Surgical extraction is the preferred technique for the removal of a damaged or infected tooth, as it minimizes complications and offers optimal healing.
- The majority of teeth with mild-to-moderate bone loss or crown fracture are not loose and a non-surgical approach to extraction can lead to complications.
- A successful surgical extraction includes:
- Dental x-rays for assessment of root anatomy/disease, adjacent teeth, and bone health.
- Dental nerve block(s) will offer pain control and safer anesthetic levels
- Surgical flap allows access to root elevation, preventing root fractures
- Closure of the extraction site offers rapid healing and prevents “dry socket”
Many of the teeth that need extraction are not loose or mobile. These include teeth that are fractured or infected, teeth that have mild to moderate bone loss, teeth associated with an oral tumor, and impacted teeth. Steps of a surgical approach to extractions include:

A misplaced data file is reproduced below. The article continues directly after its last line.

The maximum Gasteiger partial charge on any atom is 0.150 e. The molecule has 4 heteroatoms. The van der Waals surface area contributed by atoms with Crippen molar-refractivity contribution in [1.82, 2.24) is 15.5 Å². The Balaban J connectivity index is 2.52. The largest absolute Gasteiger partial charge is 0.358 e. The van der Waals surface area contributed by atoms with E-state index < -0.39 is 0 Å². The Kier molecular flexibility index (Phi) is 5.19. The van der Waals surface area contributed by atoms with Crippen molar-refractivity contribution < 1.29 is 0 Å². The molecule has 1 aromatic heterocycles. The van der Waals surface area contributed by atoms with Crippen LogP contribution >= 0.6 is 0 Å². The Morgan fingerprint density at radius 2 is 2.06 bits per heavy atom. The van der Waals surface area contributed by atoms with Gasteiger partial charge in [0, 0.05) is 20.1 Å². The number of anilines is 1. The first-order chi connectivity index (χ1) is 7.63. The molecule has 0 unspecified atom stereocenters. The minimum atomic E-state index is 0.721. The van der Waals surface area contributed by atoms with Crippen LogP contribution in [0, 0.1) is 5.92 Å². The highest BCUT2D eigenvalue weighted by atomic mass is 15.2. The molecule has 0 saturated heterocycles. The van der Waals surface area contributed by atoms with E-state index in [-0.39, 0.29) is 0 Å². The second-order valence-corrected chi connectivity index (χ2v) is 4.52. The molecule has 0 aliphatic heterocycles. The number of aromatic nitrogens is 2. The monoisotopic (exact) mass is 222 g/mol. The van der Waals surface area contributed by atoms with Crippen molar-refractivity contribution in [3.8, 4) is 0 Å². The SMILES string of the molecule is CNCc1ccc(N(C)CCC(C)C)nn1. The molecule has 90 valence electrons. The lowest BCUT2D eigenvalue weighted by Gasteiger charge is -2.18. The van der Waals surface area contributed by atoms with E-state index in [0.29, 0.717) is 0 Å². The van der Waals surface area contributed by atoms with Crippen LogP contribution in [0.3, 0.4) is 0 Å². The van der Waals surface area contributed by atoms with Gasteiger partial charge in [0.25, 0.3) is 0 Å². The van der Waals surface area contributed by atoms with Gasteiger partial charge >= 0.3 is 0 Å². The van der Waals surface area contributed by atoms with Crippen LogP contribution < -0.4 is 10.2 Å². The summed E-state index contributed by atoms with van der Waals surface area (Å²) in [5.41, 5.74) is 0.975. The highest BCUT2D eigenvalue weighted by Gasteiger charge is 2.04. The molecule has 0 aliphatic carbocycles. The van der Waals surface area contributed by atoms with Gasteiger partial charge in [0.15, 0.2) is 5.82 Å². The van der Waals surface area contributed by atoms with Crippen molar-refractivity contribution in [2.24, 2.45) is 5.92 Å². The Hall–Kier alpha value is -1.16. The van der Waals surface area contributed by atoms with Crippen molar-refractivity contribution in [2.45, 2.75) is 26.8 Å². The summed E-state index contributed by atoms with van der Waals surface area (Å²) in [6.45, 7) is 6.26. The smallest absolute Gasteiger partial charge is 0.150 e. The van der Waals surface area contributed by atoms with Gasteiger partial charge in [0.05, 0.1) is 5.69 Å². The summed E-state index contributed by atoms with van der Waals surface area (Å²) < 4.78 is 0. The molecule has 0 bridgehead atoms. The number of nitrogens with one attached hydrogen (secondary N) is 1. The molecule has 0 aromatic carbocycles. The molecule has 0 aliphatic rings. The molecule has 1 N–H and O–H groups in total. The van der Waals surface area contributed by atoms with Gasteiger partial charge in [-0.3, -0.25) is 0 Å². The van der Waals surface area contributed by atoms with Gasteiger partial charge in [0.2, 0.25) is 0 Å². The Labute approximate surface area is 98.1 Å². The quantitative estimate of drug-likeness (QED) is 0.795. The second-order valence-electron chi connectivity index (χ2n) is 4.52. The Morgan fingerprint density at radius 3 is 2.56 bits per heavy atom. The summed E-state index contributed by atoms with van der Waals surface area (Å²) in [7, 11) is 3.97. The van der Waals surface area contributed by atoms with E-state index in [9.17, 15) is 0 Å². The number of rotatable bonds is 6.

- Pre-extraction x-rays allow assessment of root structure, adjacent teeth and important regional structures (blood vessels, nerves, nasal cavity, etc.), and root health (resorbing=weakened, fusion to the bone, or fracture)
- Transection of multi-rooted teeth into single rooted segments is an important step to prevent root fractures
- Removal of supporting bone allows accurate placement of elevators and “space” for the tooth to be tipped into
- Post-extraction x-ray will ensure complete root removal and allow cleaning and flushing of the site
- Closure of the site with absorbable sutures reduces pain and will improve healing
Root canal therapy is a less invasive and less painful option to save fractured or discolored teeth than surgical extraction.